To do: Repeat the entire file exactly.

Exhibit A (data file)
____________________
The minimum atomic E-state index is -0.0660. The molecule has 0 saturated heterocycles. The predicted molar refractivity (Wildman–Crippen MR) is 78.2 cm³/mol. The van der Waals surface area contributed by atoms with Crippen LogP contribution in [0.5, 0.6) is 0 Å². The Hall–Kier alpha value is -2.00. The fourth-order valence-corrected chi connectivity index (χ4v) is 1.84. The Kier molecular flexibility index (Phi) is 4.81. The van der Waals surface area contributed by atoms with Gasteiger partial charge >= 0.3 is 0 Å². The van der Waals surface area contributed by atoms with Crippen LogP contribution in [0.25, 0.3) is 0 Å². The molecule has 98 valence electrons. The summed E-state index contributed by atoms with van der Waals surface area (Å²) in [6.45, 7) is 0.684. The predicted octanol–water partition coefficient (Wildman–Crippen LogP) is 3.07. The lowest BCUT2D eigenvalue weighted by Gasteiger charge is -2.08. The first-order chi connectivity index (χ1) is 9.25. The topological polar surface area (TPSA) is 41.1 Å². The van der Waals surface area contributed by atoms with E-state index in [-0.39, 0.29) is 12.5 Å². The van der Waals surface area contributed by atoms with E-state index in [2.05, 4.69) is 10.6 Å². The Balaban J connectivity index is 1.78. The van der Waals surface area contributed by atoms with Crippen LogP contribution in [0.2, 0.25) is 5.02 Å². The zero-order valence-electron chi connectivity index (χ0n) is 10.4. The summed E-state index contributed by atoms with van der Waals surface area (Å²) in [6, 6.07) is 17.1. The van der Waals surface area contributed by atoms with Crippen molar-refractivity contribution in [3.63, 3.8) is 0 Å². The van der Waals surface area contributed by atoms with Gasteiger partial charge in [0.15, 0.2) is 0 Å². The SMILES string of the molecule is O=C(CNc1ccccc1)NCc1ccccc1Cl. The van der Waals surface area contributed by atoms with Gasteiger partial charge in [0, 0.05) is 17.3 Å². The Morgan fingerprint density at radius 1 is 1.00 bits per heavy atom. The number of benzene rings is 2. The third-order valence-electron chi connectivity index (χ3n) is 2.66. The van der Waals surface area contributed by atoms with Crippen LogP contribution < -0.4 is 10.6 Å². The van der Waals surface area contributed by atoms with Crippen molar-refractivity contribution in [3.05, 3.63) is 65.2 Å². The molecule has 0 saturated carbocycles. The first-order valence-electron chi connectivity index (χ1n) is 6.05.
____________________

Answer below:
The minimum atomic E-state index is -0.0660. The molecule has 0 saturated heterocycles. The predicted molar refractivity (Wildman–Crippen MR) is 78.2 cm³/mol. The van der Waals surface area contributed by atoms with Crippen LogP contribution in [0.5, 0.6) is 0 Å². The Hall–Kier alpha value is -2.00. The fourth-order valence-corrected chi connectivity index (χ4v) is 1.84. The Kier molecular flexibility index (Phi) is 4.81. The van der Waals surface area contributed by atoms with Gasteiger partial charge >= 0.3 is 0 Å². The van der Waals surface area contributed by atoms with Crippen LogP contribution in [0.25, 0.3) is 0 Å². The molecule has 98 valence electrons. The summed E-state index contributed by atoms with van der Waals surface area (Å²) in [6.45, 7) is 0.684. The predicted octanol–water partition coefficient (Wildman–Crippen LogP) is 3.07. The lowest BCUT2D eigenvalue weighted by Gasteiger charge is -2.08. The first-order chi connectivity index (χ1) is 9.25. The topological polar surface area (TPSA) is 41.1 Å². The van der Waals surface area contributed by atoms with E-state index in [-0.39, 0.29) is 12.5 Å². The van der Waals surface area contributed by atoms with E-state index in [2.05, 4.69) is 10.6 Å². The Balaban J connectivity index is 1.78. The van der Waals surface area contributed by atoms with Crippen LogP contribution in [0.2, 0.25) is 5.02 Å². The zero-order valence-electron chi connectivity index (χ0n) is 10.4. The summed E-state index contributed by atoms with van der Waals surface area (Å²) in [6, 6.07) is 17.1. The van der Waals surface area contributed by atoms with Crippen molar-refractivity contribution in [3.63, 3.8) is 0 Å². The van der Waals surface area contributed by atoms with Gasteiger partial charge in [0.15, 0.2) is 0 Å². The SMILES string of the molecule is O=C(CNc1ccccc1)NCc1ccccc1Cl. The van der Waals surface area contributed by atoms with Gasteiger partial charge in [0, 0.05) is 17.3 Å². The Morgan fingerprint density at radius 1 is 1.00 bits per heavy atom. The number of benzene rings is 2. The third-order valence-electron chi connectivity index (χ3n) is 2.66. The van der Waals surface area contributed by atoms with Crippen LogP contribution < -0.4 is 10.6 Å². The van der Waals surface area contributed by atoms with Crippen molar-refractivity contribution in [3.05, 3.63) is 65.2 Å². The molecule has 0 saturated carbocycles. The first-order valence-electron chi connectivity index (χ1n) is 6.05.